verb (used with object)
- supper club,
- suppiluliumas i,
Origin of supplant
Examples from the Web for supplanting
If selected, he would have to give up his seat in the House and any hope of supplanting John Boehner as speaker.Six Dark Horses Romney Could Pick for His Running Mate|Ben Jacobs|April 22, 2012|DAILY BEAST
While earning millions, reality-TV stars are supplanting the role of movie stars in some ways.
Web sites are supplanting mosques, madrassas and cafes as the incubators of Islamist radicalism.
Not that Dodd, his closest friend in the Senate, is supplanting Kennedy.The Perilous Task of Passing Health Care Without Ted Kennedy|Adam Clymer|July 5, 2009|DAILY BEAST
The one is the supplanting, or the opposing, of authority established; for nothing is more popular than that.Essays|Francis Bacon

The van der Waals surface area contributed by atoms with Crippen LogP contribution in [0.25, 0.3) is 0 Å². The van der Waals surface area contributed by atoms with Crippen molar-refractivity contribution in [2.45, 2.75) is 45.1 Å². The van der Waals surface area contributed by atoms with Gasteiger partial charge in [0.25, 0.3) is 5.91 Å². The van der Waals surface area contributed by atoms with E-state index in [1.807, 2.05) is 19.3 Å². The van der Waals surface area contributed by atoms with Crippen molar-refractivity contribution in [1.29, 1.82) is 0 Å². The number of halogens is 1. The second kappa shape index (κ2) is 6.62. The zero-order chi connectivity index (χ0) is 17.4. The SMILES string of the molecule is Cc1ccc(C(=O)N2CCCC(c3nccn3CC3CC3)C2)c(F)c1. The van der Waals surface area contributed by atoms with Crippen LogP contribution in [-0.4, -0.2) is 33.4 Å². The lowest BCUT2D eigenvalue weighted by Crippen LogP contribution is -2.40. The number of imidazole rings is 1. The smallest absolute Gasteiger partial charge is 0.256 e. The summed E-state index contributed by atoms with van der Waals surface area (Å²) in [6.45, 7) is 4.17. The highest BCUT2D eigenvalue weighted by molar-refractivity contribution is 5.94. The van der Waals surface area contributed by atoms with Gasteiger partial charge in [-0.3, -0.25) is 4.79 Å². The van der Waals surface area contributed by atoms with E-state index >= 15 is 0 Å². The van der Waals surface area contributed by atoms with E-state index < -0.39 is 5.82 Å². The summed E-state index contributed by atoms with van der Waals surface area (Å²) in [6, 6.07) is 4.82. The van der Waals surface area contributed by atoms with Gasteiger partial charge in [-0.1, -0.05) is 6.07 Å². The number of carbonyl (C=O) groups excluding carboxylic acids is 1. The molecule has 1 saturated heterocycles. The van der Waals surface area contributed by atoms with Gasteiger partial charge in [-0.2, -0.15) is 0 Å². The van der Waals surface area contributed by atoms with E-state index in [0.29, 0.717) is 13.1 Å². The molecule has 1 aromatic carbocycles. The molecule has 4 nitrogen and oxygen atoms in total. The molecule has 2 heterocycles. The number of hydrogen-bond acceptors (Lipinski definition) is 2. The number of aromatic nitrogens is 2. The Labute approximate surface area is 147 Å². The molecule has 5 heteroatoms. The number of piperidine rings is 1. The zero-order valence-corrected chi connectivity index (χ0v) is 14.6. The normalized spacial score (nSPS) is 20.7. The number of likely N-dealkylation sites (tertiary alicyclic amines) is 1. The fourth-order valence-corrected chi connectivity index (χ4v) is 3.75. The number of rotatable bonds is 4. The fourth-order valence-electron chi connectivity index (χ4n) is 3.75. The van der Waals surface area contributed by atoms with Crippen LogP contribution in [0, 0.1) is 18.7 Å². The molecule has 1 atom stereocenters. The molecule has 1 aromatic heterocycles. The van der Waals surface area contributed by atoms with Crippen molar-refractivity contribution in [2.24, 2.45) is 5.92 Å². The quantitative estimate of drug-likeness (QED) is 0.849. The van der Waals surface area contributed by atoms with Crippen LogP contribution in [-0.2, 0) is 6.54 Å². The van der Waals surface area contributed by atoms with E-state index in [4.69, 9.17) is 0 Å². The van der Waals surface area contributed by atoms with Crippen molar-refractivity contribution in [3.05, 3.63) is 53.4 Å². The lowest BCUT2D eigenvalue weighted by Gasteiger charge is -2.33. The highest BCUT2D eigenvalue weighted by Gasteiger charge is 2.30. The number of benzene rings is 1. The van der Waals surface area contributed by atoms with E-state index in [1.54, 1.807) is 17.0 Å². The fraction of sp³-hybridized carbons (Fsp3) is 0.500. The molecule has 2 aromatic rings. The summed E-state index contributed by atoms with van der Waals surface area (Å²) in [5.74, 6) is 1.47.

All means were held lawful, if one of them saw a chance of supplanting another.The Civilisation of the Renaissance in Italy|Jacob Burckhardt
Brusk seems to be supplanting brusque as risky is supplanting risqu.Society for Pure English, Tract 5|Society for Pure English
It is the modern, not supplanting or effacing, but standing by the old.Royal Edinburgh|Margaret Oliphant
He even, just at that moment, conceived the brilliant idea of supplanting Dick—running an opposition party, as it were.Ester Ried Yet Speaking|Isabella Alden
Word Origin for supplant
c.1300, "to trip up, overthrow, defeat, dispossess," from Old French supplanter "to trip up, overthrow," from Latin supplantare "trip up, overthrow," from sub "under" + planta "sole of the foot" (see plant (n.)). Meaning "replace one thing with another" first recorded 1670s. Interesting sense evolution parallel in Hebrew akabh "he beguiled," from akebh "heel."